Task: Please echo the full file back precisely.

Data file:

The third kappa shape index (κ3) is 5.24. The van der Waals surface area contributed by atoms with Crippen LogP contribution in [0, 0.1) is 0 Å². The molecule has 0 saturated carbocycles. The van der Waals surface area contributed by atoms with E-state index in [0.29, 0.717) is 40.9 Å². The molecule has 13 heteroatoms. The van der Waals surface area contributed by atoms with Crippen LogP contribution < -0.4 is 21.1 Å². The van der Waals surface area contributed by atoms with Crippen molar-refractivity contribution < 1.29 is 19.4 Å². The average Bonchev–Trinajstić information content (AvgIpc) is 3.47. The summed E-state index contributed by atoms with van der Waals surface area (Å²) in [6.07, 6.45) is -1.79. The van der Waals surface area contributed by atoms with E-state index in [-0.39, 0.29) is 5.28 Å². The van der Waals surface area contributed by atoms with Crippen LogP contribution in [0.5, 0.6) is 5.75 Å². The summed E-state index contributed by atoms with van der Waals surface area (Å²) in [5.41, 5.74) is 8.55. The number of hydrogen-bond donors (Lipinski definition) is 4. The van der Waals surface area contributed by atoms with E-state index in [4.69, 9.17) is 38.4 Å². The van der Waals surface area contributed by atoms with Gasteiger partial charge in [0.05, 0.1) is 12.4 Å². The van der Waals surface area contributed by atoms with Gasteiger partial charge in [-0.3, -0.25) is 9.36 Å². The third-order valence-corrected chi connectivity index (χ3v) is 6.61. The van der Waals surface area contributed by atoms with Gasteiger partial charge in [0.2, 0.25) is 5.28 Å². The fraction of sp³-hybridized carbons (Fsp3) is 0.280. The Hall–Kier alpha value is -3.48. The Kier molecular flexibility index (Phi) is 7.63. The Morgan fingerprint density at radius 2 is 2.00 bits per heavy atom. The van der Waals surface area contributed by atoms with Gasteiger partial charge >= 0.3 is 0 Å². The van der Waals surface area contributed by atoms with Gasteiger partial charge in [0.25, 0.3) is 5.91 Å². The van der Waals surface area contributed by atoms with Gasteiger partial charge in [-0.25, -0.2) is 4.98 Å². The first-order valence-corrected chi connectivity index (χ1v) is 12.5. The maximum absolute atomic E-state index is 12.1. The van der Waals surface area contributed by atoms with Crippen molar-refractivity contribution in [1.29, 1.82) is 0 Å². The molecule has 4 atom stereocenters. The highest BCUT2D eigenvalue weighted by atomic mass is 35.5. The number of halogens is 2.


The third kappa shape index (κ3) is 5.24. The van der Waals surface area contributed by atoms with Crippen LogP contribution in [0, 0.1) is 0 Å². The molecule has 0 saturated carbocycles. The van der Waals surface area contributed by atoms with E-state index in [0.29, 0.717) is 40.9 Å². The molecule has 13 heteroatoms. The van der Waals surface area contributed by atoms with Crippen LogP contribution < -0.4 is 21.1 Å². The van der Waals surface area contributed by atoms with Crippen molar-refractivity contribution < 1.29 is 19.4 Å². The average Bonchev–Trinajstić information content (AvgIpc) is 3.47. The summed E-state index contributed by atoms with van der Waals surface area (Å²) in [6.07, 6.45) is -1.79. The van der Waals surface area contributed by atoms with E-state index in [-0.39, 0.29) is 5.28 Å². The van der Waals surface area contributed by atoms with Crippen LogP contribution in [0.5, 0.6) is 5.75 Å². The summed E-state index contributed by atoms with van der Waals surface area (Å²) in [5.41, 5.74) is 8.55. The number of hydrogen-bond donors (Lipinski definition) is 4. The van der Waals surface area contributed by atoms with E-state index in [4.69, 9.17) is 38.4 Å². The van der Waals surface area contributed by atoms with Gasteiger partial charge in [0.05, 0.1) is 12.4 Å². The van der Waals surface area contributed by atoms with Gasteiger partial charge in [-0.3, -0.25) is 9.36 Å². The third-order valence-corrected chi connectivity index (χ3v) is 6.61. The van der Waals surface area contributed by atoms with Gasteiger partial charge in [0.2, 0.25) is 5.28 Å². The fraction of sp³-hybridized carbons (Fsp3) is 0.280. The Hall–Kier alpha value is -3.48. The Kier molecular flexibility index (Phi) is 7.63. The Morgan fingerprint density at radius 2 is 2.00 bits per heavy atom. The van der Waals surface area contributed by atoms with Gasteiger partial charge >= 0.3 is 0 Å². The van der Waals surface area contributed by atoms with Gasteiger partial charge in [0.25, 0.3) is 5.91 Å². The van der Waals surface area contributed by atoms with Gasteiger partial charge in [-0.25, -0.2) is 4.98 Å². The first-order valence-corrected chi connectivity index (χ1v) is 12.5. The maximum absolute atomic E-state index is 12.1. The van der Waals surface area contributed by atoms with Crippen molar-refractivity contribution in [1.29, 1.82) is 0 Å². The molecule has 4 atom stereocenters. The highest BCUT2D eigenvalue weighted by atomic mass is 35.5. The number of halogens is 2.